Sunday, May 1, 2016

Books of April

Alice suffers a concussion and wakes up, believing she's 10 years younger than she really is.  How she recaptures the lost 10 years of her life makes a captivating story.  I've enjoyed most of Liane Moriarty's books, and I recommend you try this one.  It's not her absolute best, but I liked it.

Nora Roberts' latest romantic suspense isn't very suspenseful and isn't very romantic either.  12-year-old Naomi follows her father into the forest one night, thinking he's hiding the new bike she wants for her upcoming birthday, but instead she discovers he's a serial killer.  That's Part 1.  Later when she's grown and is a traveling free lance photographer, she falls in love with an old house and impulsively buys it and starts to restore it.  Now we learn more than we ever want to know about restoring old houses and decorating them as well as a great deal we also don't want to know about photography.  One day as she is rescuing a dog on the road, the town mechanic comes along and we know immediately that she'[ll keep the dog and soon go to bed with the mechanic.  We learn a lot about auto mechanics, too.  Suddenly murdered women who have blonde hair (just like Naomi, of course) start turning up.  Someone is copying her imprisoned dad's technique and we know that soon he'll be after Naomi, too.  By the way, Naomi doesn't tell anyone, including Xander,our hero, about her traumatic childhood, but, clever guy, he figures it out when she is upset when she spies a book about her childhood on his bookshelf.  How does he figure out which book she's looking at when he has an entire wall of books?  Well, he's our hero, so why not?  I've been a Nora Roberts fan since I first starting reading and writing romance, but this one is awful.  Maybe she has no more good ideas left.  Maybe I won't read her next release.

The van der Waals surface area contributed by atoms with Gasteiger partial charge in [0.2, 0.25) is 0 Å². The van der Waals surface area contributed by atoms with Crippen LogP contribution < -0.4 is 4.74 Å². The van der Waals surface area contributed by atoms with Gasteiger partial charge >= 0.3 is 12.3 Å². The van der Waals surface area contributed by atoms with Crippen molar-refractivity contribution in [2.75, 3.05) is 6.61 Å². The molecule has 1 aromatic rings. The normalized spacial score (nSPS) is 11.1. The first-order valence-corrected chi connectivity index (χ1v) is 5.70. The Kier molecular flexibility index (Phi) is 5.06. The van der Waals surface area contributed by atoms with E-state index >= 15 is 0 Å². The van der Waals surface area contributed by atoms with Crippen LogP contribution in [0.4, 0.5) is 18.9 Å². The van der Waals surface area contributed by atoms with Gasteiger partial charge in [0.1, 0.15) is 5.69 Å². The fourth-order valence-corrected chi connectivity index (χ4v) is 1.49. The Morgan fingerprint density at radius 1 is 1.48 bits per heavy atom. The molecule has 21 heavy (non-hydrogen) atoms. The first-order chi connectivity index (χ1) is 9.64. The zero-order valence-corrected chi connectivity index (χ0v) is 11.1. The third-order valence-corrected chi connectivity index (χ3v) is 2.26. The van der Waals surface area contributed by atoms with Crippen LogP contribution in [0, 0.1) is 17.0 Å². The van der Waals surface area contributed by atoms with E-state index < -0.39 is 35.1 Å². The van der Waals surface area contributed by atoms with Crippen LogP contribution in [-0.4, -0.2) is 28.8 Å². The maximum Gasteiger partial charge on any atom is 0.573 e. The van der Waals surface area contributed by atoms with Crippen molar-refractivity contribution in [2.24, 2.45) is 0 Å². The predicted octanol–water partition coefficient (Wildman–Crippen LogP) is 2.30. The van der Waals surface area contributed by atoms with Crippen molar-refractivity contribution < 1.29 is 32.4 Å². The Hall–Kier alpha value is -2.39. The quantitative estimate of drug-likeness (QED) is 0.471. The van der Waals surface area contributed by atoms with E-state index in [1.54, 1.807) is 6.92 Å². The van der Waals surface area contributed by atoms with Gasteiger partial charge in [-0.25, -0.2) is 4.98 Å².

Paul Kalanithi is just completing his residency in neurosurgery when he is diagnosed with cancer.  He tells us about his background and the progression of his disease in this beautifully written book which was completed by his wife after he died.  It's been on the non-fiction best seller list with good reason.  Highly recommended.

I love sports books and what better time to read one than during the NCAA Final Four and the NBA playoff season.  This book is about the boys who went from high school to the NBA, about the amazing successes like LeBron James and the failures as well.  Is it appropriate for high school grads to go straight to the big league?  Are they ready for professional basketball?  Here's a book that parents of kids with dreams of being the next Kobe Bryant should read.  I enjoyed it.



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